The little girl loved the poets (which she had cooked by herself) so much that she forgot all about her missing father and the special delivery package lying where she left it on the kitchen counter. She even forgot about the little puddle of eye sludge glistening on the linoleum floor. As she ate, she trembled from the exhilarating high one gets as a result of a perfectly cooked meal, and a meal of poets especially, for poets have some mighty powerful effects, which is why eating them is still frowned upon in certain cultures.
When she was through with her breakfast, she wiped her mouth of the succulent juices, wiped her eyes of ecstatic tears, and bumbled drunkenly to the sofa, where she passed out for three quarters of an hour.
She woke up with long legs and slender arms and a pair of modestly rounded breasts. In her mind loomed a certainty that stood over her like the shadow of a hundred-year-old tree, looking as if it had always been, and always will be, and most certainly is right now. This certainty impressed upon her the fact that she was now a woman. She stood up, and was surprised at the way her hips moved—her proportions were completely different from those she possessed when she walked to the sofa not an hour before. She did not know what do to, so she took a shower.
In the steamy chamber that she had always taken baths in, rather than these upright deals with the concentrated jets massaging into her neck and shoulders and newly prominent cheekbones, she was tall enough to look in the little basket where her father kept his razor. Carefully, she took its handle into her palm, and inspected the blade through the pillow-soft puffs of fine water that billowed around her and stuck to the walls like liquid dust. She knew better than to slide her finger along its edge, for her father had given her an exhaustive demonstration of the effects of mishandled razors one afternoon on the freckled backside of a poet who had refused to die in the deep fryer. Because father would never cook a poet more than once—he thought it not only a health hazard, but also a category of moral deviancy—he had brought the razor to the tough-willed bard’s back, shaving half of it correctly, and slicing the other half to mincemeat, before sticking the fellow into the mulcher, to be shoveled into the lawn as compost later that afternoon.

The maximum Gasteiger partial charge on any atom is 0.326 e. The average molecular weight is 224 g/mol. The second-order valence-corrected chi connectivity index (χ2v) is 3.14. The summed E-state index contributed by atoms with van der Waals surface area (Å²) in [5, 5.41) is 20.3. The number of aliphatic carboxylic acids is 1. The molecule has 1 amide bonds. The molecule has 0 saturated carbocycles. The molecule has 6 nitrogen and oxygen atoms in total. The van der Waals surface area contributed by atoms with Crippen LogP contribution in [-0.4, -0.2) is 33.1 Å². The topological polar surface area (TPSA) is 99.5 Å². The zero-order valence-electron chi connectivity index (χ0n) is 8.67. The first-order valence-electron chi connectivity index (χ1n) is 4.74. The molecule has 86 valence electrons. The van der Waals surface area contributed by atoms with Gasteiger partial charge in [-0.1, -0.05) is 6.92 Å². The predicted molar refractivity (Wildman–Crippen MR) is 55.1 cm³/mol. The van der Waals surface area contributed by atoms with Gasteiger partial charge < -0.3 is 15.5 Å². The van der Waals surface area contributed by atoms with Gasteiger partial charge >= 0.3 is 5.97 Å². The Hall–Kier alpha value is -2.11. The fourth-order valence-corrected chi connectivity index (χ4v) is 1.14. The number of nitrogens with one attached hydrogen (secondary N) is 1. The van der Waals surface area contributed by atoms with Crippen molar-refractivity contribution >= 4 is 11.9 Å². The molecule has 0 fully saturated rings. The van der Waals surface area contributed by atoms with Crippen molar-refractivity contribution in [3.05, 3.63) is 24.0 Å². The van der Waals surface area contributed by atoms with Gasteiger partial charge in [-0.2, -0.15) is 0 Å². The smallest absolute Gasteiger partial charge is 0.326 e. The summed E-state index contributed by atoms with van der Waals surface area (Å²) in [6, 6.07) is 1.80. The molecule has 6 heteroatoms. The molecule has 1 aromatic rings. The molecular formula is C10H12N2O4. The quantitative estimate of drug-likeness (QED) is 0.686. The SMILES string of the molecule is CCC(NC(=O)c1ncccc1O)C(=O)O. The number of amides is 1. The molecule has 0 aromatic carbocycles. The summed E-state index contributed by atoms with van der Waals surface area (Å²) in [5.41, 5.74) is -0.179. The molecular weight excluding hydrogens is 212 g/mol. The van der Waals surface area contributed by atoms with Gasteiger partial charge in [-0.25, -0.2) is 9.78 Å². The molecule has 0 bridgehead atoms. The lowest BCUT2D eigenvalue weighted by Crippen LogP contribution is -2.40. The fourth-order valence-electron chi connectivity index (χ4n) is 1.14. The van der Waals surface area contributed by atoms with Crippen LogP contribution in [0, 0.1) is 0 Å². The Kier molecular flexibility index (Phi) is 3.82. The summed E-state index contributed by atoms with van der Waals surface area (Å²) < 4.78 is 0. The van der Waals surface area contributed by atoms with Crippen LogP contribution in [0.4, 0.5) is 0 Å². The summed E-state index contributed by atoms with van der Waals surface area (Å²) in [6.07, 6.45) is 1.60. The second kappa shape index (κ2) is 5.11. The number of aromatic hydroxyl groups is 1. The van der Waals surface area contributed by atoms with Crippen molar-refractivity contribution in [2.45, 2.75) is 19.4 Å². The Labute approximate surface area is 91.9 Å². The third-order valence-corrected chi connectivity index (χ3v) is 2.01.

So effective was her father’s hands-on tutorial, that in a surprisingly short time, the young lady had successfully shaved her legs and the crook beneath her arms without a single abrasion made by the blade into her skin. And with the intuition that is widely accorded to her sex, she lathered, rinsed, and repeated without a single glance at the fine print marked on the plastic bottles she squirted pasty gish from. She stepped from the shower silky and smooth in all the right places.
Two towels adorned her as she walked down the hallway to her bedchamber. One look at her closet, however, brought her to the verge of her first tears as a woman. She owned nothing that would fit her new shape and size. But no sooner had the tears began to swell in her clear hazel eyes, than she shook them aside, and stalked to her father’s closet, and donned a pair of his breeches and a maroon button-up shirt which she had always adored on him.
After she was dressed, she sat on the corner of his bed, and quickly succumbed to boredom. What was she to do now? She could not imagine what young ladies are supposed occupy themselves with. She idly thought of her father, his promise to find her something different for breakfast, and his disappearance the day before. With a gasp, she realized what the sweet-voiced young man in blue could have meant by those puzzling words that morning.
When she proposed to him that the package could have been for her papa, rather than for her, the young man answered “Not likely!” And what could that mean but that it was her father who had sent it. Of course Papa could not be the receiver, for it was the very stuff he had promised to achieve for her. The package contained her brand new breakfast!
She trampled down the stairs, and ravaged the package like the little girl she had been not two hours ago.
Underneath the crinkly brown paper was a plain brown box. On its top was scrawled this note:
What is in this box is for breakfast only. You must not open it up, or look on or even think of its contents at any other time of day than in the morning, when we usually have our little meal, which you have grown so tired of.
Your loving father,
P.S. I will always love you, come what might.
Already, she was salivating. She wanted to sup on the mysterious new repast. She wanted to eat it now, but the authority of her father’s command held her back. Of a sudden, she doubly didn’t know what to do with herself. She could not stand to be in the presence of this taunting box, and so ran from the house and straight to the park without bothering to find a pair of suitable shoes.
This was the first time she had been in a park alone. It was quite thrilling for her, in the way that new and not wrong experiences can be. She strolled around, sat on a bench or two, and observed the children and squirrels and birds. She was amazed at all the particular things she could notice, now that she was an adult. It was as if the whole world had expanded, had grown more full of details and happenings. But along with this expansion came a new sensation. A restlessness rumbled in her feelings. In order to quell it, she rode on a swing until her hips were sore and strap-marked. Then she tried to make things in the sand, but soon tired of that, too. She needed… she needed… what?
“What do I need?” she asked aloud, and, as if in answer, a blackbird swooped down from the sky, and perched on the jungle gym before her.